DUBAI, United Arab Emirates -- Trainer Aidan O'Brien said he brought 3-year-olds Daddy Long Legs and Wrote to Dubai with the idea that if they ran well in the UAE Derby they would be considered for the Kentucky Derby.
O'Brien and the Coolmore team for which he trains may be Louisville-bound after Daddy Long Legs rolled to a 1 1/4-length victory over the French-bred - and Triple Crown nominee -- Yang Tse Kiang in Saturday's $2 million UAE Derby at Meydan. Wrote finished third, beaten only two lengths.
O'Brien, who marked his first Dubai win on World Cup Night, said afterward that both Daddy Long Legs -- who finished 12th in last year's Breeders' Cup Juvenile at Churchill Downs -- and Wrote -- would be "a strong possibility" for the Derby.
"Obviously both ran lovely races," said O'Brien, who brought Master of Hounds to last year's Derby after he finished second in this race. "Wrote just got a little bit tired the last 50 yards, but I'd imagine they're a very strong possibility for it."
Daddy Long Legs, a Group 2 winner at a mile on turf in Europe, was making his first start since finishing 12th in the Breeders' Cup Juvenile on dirt at Churchill last November.
Under Colm O'Donoghue, Daddy Long Legs broke alertly and was forwardly placed inside of Helmet, who was content on the lead through a quarter in 26.13 seconds, a half-mile in 50.54, and six furlongs in 1:15.19.
Daddy Long Legs made the front in upper stretch and was never seriously threatened through the lane as Yang Tse Kiang rallied for second.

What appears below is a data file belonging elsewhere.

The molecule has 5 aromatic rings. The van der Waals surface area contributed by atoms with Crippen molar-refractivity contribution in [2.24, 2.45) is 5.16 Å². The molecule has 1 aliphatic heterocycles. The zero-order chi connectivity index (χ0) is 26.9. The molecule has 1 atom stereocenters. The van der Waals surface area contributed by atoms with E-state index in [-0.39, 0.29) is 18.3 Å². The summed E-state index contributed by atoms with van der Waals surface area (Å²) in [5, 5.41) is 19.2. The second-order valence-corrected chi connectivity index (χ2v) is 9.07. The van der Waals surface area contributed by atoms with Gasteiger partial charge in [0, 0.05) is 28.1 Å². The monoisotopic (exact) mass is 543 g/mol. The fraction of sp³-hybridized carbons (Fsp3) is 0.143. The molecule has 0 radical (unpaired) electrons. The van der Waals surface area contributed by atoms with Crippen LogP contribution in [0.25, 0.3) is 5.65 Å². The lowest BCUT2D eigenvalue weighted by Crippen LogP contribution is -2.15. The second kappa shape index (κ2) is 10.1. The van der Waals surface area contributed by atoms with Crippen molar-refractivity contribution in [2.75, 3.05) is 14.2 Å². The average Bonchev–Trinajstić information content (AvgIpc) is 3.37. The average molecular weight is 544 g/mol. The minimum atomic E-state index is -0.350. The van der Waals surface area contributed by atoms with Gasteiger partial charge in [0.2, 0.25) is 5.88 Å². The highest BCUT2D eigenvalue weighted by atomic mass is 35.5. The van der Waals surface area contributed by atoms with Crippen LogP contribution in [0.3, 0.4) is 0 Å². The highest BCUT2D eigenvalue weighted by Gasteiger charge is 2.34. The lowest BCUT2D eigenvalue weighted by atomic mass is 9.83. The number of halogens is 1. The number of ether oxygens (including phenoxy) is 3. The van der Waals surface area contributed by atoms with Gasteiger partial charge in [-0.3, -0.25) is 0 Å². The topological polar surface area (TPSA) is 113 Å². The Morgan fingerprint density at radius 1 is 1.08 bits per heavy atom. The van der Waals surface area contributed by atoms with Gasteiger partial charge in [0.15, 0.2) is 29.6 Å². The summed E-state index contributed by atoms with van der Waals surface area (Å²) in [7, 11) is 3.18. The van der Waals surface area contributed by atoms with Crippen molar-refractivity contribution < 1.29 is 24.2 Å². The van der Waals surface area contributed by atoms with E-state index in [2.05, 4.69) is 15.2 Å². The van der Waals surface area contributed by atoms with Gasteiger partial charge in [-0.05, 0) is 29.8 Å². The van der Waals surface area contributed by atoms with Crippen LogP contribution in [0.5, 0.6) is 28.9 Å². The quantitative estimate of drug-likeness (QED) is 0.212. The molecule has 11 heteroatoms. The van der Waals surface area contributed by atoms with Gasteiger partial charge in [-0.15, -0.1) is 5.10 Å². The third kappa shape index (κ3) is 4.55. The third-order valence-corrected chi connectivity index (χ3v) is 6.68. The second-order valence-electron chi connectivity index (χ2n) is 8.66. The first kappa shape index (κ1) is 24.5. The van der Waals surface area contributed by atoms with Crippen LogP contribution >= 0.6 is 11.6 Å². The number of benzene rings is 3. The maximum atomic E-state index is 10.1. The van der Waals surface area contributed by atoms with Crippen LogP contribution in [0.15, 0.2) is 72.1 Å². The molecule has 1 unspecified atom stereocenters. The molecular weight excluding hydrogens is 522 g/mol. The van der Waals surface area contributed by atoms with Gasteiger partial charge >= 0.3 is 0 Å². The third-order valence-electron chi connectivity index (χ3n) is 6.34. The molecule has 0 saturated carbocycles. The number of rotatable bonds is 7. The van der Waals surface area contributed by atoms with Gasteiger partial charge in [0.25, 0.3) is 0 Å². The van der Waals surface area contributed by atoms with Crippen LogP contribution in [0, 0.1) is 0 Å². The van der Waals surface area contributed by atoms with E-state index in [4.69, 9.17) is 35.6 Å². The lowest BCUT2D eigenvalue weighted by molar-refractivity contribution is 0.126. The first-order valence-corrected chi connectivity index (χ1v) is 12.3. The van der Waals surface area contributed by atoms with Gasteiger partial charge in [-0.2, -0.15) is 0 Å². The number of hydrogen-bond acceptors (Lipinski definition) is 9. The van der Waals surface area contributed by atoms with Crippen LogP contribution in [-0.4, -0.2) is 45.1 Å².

Daddy Long Legs, a Kentucky-bred son of Scat Daddy, covered the 1 3/16 miles in 1:58.35 and returned $22.80 in U.S. betting pools.
"He's a beautiful action horse, great mover isn't he, and got the trip well, didn't he?" O'Brien said "He obviously is [by] Scat Daddy, the Scat Daddy's you'd imagine that they're all speed, but they seem to be improving from 2 to 3 - the ones we've been watching in America - and they seem like they're going to get the trip, which is exciting really."
O'Brien said he thought Daddy Long Legs was "lost" first time on the dirt at the Breeders' Cup.
"We worked on that a little bit and he was stronger and more on the bridle today," O'Brien said.
Lucky Chappy finished seventh, beaten eight lengths. Trainer Graham Motion said he felt that his horse was compromised by the slow pace.
"It looked like he didn't kick but I think it was hard to make ground on those kind of fractions," Motion said. I think he probably ran his race, but there was no pace for him."